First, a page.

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Original Bands

Discussion in 'Band Management [BG]' started by Piezoman, Jul 30, 2005.

  1. Piezoman


    Nov 29, 2002
    Bronx, New York
    We just completed the lineup for a hard rock band. 5 piece band. But at practices, we are like chickens without heads. I'd like to take a leadership role since were not doing anything and wasting time and money. We have no material written yet but we have a few pieces we would like to build off of.

    My question is how do your original band practices run gennerally? How do you create songs and what do you do in the rehearsal studio?
  2. oldgreyOlds


    May 12, 2005
    Delta, BC
    Im in a three peice, and the last couple drummers (including this one) arent available all that much. as it is though, me and the guitarist/singer happen to be really good friends, so we just get together and work on stuff the other guy has started. Then when we rehearse with the drummer, we show him the song, he gets his input, and he makes a drumline, and we practise the complete song from there, making changes as we wish. The only issue comes up when me and the guitarist are so sick of playing some songs we dont reharse them with the drummer enough. But I like this method. It keeps the band in a pointed direction at practise, because people know what to play. So you should sit down with a couple memebers of your band and start writing, and then give other memebers the oppertunity to contribute once you show them your prototype. encourage the other members of your band to do this to so no one feels left out.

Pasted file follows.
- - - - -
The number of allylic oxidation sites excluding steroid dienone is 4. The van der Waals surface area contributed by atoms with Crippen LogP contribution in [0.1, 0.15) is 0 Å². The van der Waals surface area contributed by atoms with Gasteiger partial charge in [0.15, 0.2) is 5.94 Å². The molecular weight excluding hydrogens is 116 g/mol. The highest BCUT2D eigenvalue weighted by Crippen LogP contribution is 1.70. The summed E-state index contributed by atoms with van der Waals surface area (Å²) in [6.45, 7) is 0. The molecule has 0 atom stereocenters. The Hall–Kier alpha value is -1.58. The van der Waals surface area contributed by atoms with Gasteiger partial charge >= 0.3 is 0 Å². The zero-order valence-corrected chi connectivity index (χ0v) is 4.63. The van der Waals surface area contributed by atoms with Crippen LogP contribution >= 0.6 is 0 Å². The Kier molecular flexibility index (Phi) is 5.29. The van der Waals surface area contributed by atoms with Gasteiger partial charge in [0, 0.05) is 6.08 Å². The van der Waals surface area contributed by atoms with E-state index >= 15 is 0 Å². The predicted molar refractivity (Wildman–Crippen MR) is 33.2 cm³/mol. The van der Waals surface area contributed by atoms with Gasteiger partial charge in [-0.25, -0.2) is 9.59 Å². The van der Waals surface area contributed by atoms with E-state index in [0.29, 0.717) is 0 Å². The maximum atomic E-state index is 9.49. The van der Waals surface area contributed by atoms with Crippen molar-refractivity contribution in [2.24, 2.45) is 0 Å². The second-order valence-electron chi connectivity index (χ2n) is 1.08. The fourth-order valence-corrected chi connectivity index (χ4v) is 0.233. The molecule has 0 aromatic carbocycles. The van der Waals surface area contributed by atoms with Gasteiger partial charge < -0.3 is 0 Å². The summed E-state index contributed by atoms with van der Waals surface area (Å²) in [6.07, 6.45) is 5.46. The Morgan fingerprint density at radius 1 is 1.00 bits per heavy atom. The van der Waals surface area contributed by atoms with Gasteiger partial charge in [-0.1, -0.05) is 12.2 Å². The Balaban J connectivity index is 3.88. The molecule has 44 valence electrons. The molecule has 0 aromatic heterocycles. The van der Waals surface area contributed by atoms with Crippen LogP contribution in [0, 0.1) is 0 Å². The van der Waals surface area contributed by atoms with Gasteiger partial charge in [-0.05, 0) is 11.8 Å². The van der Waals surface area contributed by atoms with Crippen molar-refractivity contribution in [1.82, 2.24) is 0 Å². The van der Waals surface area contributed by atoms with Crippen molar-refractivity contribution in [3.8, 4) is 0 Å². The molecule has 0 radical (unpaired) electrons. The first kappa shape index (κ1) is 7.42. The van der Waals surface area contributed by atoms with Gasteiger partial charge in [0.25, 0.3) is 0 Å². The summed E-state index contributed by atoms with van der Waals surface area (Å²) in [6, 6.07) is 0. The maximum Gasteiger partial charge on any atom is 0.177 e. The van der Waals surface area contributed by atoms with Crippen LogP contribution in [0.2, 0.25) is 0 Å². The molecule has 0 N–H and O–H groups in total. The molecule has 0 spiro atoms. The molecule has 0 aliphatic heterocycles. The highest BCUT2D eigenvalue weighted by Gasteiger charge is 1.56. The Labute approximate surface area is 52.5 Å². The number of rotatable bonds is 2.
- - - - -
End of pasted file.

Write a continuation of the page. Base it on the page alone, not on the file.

3. nasaldischarges


    Jun 11, 2005
    we do it the same way. and we're also a 3piece.
  4. bassontherun


    Jul 9, 2005
    My band tended to try to write fairly complex material. Not only were the songs very hit or miss, but we saw a similar issue to yours-- practices turned into unorganized, two-hour long structure "negotiations" with one or two guys walking away for eternal smoke breaks. :meh:

    We've tried a couple of things that seem to be helping:

    1) Hung a couple of dry erase boards. One has all of our song and set lists. This allows us to stay focused and modify lists on the fly for different gigs. Everyone's on the same page all the time. The other has chords and structures of new songs as we are working through them. If we quit in the middle, it's all there for us at the next practice. Also and EXCELLENT visual cue while the song is unfamiliar.

    2) We've also begun writing under the KISS (keep it simple, stupid) principle. Someone comes in with a simple riff. We work on that until we can make it sound good or just decide to put it away for a while/forever (we can usually tell in a half-hour or so if it's something that we want to pursue). Once we decide it's a keeper, we start working on additional riffs to use as the chorus or verse, depending on how we're using the original. Pretty fair chance that we'll stumble across a bridge while we're at it. For us, the epiphanal moment was when we figured out that we don't have to write freaky complex stuff to write good music. In fact, we're actually having a lot more fun (and writing a LOT more) than we did during my first stint with this band. Gone are mind-numbing array of chords. We traded them in on more distortion and.....well....more distortion. ;)